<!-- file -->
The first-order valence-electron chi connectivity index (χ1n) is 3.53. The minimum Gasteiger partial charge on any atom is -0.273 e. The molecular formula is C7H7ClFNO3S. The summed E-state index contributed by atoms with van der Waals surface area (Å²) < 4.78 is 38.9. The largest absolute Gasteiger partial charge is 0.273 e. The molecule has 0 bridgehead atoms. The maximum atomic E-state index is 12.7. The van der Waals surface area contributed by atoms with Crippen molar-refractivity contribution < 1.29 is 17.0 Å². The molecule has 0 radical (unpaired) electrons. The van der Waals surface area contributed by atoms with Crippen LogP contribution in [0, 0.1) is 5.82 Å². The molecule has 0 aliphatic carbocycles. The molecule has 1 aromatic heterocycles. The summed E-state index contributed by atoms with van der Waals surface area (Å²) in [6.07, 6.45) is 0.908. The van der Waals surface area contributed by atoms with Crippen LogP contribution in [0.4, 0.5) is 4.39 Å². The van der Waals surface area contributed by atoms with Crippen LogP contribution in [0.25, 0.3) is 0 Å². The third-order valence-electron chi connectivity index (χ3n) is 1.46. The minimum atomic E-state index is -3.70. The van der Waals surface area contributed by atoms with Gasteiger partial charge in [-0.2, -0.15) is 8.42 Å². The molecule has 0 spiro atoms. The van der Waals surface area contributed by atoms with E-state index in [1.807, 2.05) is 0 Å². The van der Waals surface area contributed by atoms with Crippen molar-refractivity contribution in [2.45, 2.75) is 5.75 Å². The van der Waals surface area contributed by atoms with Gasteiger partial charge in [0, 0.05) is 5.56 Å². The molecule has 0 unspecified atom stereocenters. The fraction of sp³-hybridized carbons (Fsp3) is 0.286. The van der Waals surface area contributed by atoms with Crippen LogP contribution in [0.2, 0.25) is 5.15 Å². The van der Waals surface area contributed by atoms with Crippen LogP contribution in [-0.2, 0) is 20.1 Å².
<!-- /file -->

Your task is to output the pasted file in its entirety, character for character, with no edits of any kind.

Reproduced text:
The first-order valence-electron chi connectivity index (χ1n) is 3.53. The minimum Gasteiger partial charge on any atom is -0.273 e. The molecular formula is C7H7ClFNO3S. The summed E-state index contributed by atoms with van der Waals surface area (Å²) < 4.78 is 38.9. The largest absolute Gasteiger partial charge is 0.273 e. The molecule has 0 bridgehead atoms. The maximum atomic E-state index is 12.7. The van der Waals surface area contributed by atoms with Crippen molar-refractivity contribution < 1.29 is 17.0 Å². The molecule has 0 radical (unpaired) electrons. The van der Waals surface area contributed by atoms with Crippen LogP contribution in [0, 0.1) is 5.82 Å². The molecule has 0 aliphatic carbocycles. The molecule has 1 aromatic heterocycles. The summed E-state index contributed by atoms with van der Waals surface area (Å²) in [6.07, 6.45) is 0.908. The van der Waals surface area contributed by atoms with Crippen LogP contribution in [0.4, 0.5) is 4.39 Å². The van der Waals surface area contributed by atoms with Crippen LogP contribution in [0.25, 0.3) is 0 Å². The third-order valence-electron chi connectivity index (χ3n) is 1.46. The minimum atomic E-state index is -3.70. The van der Waals surface area contributed by atoms with Gasteiger partial charge in [-0.2, -0.15) is 8.42 Å². The molecule has 0 spiro atoms. The van der Waals surface area contributed by atoms with E-state index in [1.807, 2.05) is 0 Å². The van der Waals surface area contributed by atoms with Crippen molar-refractivity contribution in [2.45, 2.75) is 5.75 Å². The van der Waals surface area contributed by atoms with Gasteiger partial charge in [0, 0.05) is 5.56 Å². The molecule has 0 unspecified atom stereocenters. The fraction of sp³-hybridized carbons (Fsp3) is 0.286. The van der Waals surface area contributed by atoms with Crippen LogP contribution in [0.2, 0.25) is 5.15 Å². The van der Waals surface area contributed by atoms with Crippen LogP contribution in [-0.2, 0) is 20.1 Å².